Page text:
For several years, I prepared the bags and wrote the names with a marker. However, thanks to Pinterest (I haven’t started it yet myself, but am getting closer), Katie told me that paper bags could be run through the printer. After enough frustration, I decided that really Creative Memories software, white cardstock and double-stick tape would be the way to go. So, this is what sixteen Twibells will be enjoying this Saturday… brown paper treat bags kicked up a notch.


CM = Creative Memories & Comical Memories



Copying a page from a comic book would be a fun challenge for a very unique scrapbook page. I don’t recall where this came from, but this is how it all got started:

You’ll have to message me to get the blueprint in a usable form but this is what it looks like.

Once you have this on a page, you can insert photos, change some of the photos to paper, add any embellishment and add some word bubbles. (There is one glitch: even with a phone call to CM, I have not been able to figure out how to make a unique photo shape so once you have completed the page, you will need to flatten and trim the photos that overlap onto a nearby photo. This really bothers me but I have an idea of how to fix it although it would be quite involved. I think I could create my own shape and use it as a transparent mat – maybe I’ll get around to trying that some day.)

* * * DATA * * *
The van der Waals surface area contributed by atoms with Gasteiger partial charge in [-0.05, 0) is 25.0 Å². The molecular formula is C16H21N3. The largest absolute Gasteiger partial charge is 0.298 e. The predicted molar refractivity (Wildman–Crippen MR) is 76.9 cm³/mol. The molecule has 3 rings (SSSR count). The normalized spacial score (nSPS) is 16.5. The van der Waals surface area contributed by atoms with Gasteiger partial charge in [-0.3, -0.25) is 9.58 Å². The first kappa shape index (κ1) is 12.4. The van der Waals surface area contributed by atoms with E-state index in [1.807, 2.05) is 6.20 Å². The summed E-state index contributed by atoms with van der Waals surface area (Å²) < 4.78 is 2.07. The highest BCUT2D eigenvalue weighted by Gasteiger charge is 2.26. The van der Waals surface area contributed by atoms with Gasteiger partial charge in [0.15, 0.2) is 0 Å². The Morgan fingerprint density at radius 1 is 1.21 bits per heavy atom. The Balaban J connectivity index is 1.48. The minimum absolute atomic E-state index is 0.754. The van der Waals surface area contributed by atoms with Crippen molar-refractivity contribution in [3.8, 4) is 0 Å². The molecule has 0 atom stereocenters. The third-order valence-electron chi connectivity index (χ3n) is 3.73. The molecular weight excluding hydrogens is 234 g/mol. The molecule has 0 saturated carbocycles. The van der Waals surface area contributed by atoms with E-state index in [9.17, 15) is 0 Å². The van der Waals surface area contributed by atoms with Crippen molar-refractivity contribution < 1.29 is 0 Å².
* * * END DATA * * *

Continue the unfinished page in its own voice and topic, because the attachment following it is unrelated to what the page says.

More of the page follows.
To make the word bubble: Insert tab, shape, from art kit, Geometric, select bubble of your choice, fill: white, line color: black, line width: 3 pt. Create. Tweak the size and ratio as desired.

To add text: Insert tab, text, create, font: Lafayette Comic Pro. To format text: Format text, text shape, select shape same as word bubble, double click to select.

To make the text fit in the bubble: select text element, then bubble element, arrange tab, make same size and line up horizontally and vertically.

If you try this, I want to see how it turns out. In fact, I need to try it, too!

Elements getting in the way of your Text? Wrap it!


When I first started digital scrapbooking, I made square or rectangular text boxes and just made them fit into the space that was available. Somewhere along the way, I discovered text wrapping and now use it frequently. Hopefully, you’ll agree that the example on the left looks better than the one on the right. By using the extra space beside the tag, a larger font could be used. Alternately, more journaling could have been added. You’ll find that wrapping text really increases your options and gives a page a more custom look!

To text wrap: (1) The element(s) you want to wrap around has to be in front of (i.e. higher on the left-side element list) the text box. (2) Select the text and holding the Shift key, select the element(s) you want to wrap around. (3) Under the Format tab, select Text Wrapping. (4) Select your preferences. I typically go with Element Shape. Select an amount for Space around element and then click on OK. (5) Adjust as necessary.